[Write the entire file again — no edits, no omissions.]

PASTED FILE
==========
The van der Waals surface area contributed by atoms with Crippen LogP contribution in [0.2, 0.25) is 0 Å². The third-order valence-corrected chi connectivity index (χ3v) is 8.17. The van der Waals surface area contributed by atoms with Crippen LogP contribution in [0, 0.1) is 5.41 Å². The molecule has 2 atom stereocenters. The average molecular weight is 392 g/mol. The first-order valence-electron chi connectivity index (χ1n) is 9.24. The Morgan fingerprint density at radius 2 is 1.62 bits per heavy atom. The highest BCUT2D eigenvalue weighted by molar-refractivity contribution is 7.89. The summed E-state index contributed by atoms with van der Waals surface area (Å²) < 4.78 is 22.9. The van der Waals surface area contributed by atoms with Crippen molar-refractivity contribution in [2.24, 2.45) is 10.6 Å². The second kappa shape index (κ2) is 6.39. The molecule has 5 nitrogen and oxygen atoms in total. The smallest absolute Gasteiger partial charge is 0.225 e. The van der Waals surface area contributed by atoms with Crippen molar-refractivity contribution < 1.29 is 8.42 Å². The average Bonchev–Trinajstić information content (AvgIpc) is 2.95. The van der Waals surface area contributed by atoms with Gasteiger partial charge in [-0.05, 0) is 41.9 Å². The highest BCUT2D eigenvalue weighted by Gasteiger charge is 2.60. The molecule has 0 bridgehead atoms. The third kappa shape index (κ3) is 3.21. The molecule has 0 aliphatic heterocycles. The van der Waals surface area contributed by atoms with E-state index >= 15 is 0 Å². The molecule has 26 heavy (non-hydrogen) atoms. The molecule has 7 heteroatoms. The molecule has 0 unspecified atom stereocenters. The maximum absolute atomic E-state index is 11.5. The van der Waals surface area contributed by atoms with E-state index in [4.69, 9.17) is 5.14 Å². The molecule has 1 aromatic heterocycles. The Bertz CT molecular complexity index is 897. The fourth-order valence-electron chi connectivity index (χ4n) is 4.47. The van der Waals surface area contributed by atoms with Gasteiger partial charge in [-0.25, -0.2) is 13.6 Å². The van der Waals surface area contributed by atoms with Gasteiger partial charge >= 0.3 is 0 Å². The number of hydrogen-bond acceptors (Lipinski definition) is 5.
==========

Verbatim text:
The van der Waals surface area contributed by atoms with Crippen LogP contribution in [0.2, 0.25) is 0 Å². The third-order valence-corrected chi connectivity index (χ3v) is 8.17. The van der Waals surface area contributed by atoms with Crippen LogP contribution in [0, 0.1) is 5.41 Å². The molecule has 2 atom stereocenters. The average molecular weight is 392 g/mol. The first-order valence-electron chi connectivity index (χ1n) is 9.24. The Morgan fingerprint density at radius 2 is 1.62 bits per heavy atom. The highest BCUT2D eigenvalue weighted by molar-refractivity contribution is 7.89. The summed E-state index contributed by atoms with van der Waals surface area (Å²) < 4.78 is 22.9. The van der Waals surface area contributed by atoms with Crippen molar-refractivity contribution in [2.24, 2.45) is 10.6 Å². The second kappa shape index (κ2) is 6.39. The molecule has 5 nitrogen and oxygen atoms in total. The smallest absolute Gasteiger partial charge is 0.225 e. The van der Waals surface area contributed by atoms with Crippen molar-refractivity contribution < 1.29 is 8.42 Å². The average Bonchev–Trinajstić information content (AvgIpc) is 2.95. The van der Waals surface area contributed by atoms with Gasteiger partial charge in [-0.05, 0) is 41.9 Å². The highest BCUT2D eigenvalue weighted by Gasteiger charge is 2.60. The molecule has 0 bridgehead atoms. The third kappa shape index (κ3) is 3.21. The molecule has 0 aliphatic heterocycles. The van der Waals surface area contributed by atoms with E-state index >= 15 is 0 Å². The molecule has 26 heavy (non-hydrogen) atoms. The molecule has 7 heteroatoms. The molecule has 0 unspecified atom stereocenters. The maximum absolute atomic E-state index is 11.5. The van der Waals surface area contributed by atoms with E-state index in [4.69, 9.17) is 5.14 Å². The molecule has 1 aromatic heterocycles. The Bertz CT molecular complexity index is 897. The fourth-order valence-electron chi connectivity index (χ4n) is 4.47. The van der Waals surface area contributed by atoms with Gasteiger partial charge in [-0.25, -0.2) is 13.6 Å². The van der Waals surface area contributed by atoms with Gasteiger partial charge >= 0.3 is 0 Å². The number of hydrogen-bond acceptors (Lipinski definition) is 5.